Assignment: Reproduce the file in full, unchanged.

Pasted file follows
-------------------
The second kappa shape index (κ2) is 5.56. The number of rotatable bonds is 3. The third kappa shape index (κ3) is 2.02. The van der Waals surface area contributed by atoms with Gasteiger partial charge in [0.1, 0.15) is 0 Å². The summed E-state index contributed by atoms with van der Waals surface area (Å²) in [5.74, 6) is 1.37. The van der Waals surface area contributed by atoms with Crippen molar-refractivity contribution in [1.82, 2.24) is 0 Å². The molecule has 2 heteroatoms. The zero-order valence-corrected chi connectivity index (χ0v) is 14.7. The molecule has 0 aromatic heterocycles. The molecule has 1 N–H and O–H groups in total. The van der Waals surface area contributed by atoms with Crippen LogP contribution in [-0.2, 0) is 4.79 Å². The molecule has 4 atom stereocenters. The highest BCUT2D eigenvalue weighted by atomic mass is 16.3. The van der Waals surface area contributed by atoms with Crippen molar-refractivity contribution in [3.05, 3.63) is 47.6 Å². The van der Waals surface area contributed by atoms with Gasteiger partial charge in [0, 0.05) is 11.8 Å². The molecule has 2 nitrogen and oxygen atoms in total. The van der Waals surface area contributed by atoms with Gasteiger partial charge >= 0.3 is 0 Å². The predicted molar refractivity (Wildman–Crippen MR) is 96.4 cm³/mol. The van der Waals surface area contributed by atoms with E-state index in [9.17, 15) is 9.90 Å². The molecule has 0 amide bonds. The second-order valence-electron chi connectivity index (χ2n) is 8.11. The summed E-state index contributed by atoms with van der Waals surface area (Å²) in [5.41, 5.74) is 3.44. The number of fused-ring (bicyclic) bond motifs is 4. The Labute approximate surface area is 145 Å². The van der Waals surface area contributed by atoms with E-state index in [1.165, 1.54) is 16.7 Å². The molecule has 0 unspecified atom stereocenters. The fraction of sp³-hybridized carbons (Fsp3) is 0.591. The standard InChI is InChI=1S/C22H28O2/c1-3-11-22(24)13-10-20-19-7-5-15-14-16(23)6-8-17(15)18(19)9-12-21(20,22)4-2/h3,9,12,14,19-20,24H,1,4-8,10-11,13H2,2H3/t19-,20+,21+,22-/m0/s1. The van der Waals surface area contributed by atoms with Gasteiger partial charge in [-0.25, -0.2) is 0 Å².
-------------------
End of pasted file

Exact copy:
The second kappa shape index (κ2) is 5.56. The number of rotatable bonds is 3. The third kappa shape index (κ3) is 2.02. The van der Waals surface area contributed by atoms with Gasteiger partial charge in [0.1, 0.15) is 0 Å². The summed E-state index contributed by atoms with van der Waals surface area (Å²) in [5.74, 6) is 1.37. The van der Waals surface area contributed by atoms with Crippen molar-refractivity contribution in [1.82, 2.24) is 0 Å². The molecule has 2 heteroatoms. The zero-order valence-corrected chi connectivity index (χ0v) is 14.7. The molecule has 0 aromatic heterocycles. The molecule has 1 N–H and O–H groups in total. The van der Waals surface area contributed by atoms with Crippen LogP contribution in [-0.2, 0) is 4.79 Å². The molecule has 4 atom stereocenters. The highest BCUT2D eigenvalue weighted by atomic mass is 16.3. The van der Waals surface area contributed by atoms with Crippen molar-refractivity contribution in [3.05, 3.63) is 47.6 Å². The van der Waals surface area contributed by atoms with Gasteiger partial charge in [0, 0.05) is 11.8 Å². The molecule has 2 nitrogen and oxygen atoms in total. The van der Waals surface area contributed by atoms with Gasteiger partial charge >= 0.3 is 0 Å². The predicted molar refractivity (Wildman–Crippen MR) is 96.4 cm³/mol. The van der Waals surface area contributed by atoms with E-state index in [9.17, 15) is 9.90 Å². The molecule has 0 amide bonds. The second-order valence-electron chi connectivity index (χ2n) is 8.11. The summed E-state index contributed by atoms with van der Waals surface area (Å²) in [5.41, 5.74) is 3.44. The number of fused-ring (bicyclic) bond motifs is 4. The Labute approximate surface area is 145 Å². The van der Waals surface area contributed by atoms with E-state index in [1.165, 1.54) is 16.7 Å². The molecule has 0 unspecified atom stereocenters. The fraction of sp³-hybridized carbons (Fsp3) is 0.591. The standard InChI is InChI=1S/C22H28O2/c1-3-11-22(24)13-10-20-19-7-5-15-14-16(23)6-8-17(15)18(19)9-12-21(20,22)4-2/h3,9,12,14,19-20,24H,1,4-8,10-11,13H2,2H3/t19-,20+,21+,22-/m0/s1. The van der Waals surface area contributed by atoms with Gasteiger partial charge in [-0.25, -0.2) is 0 Å².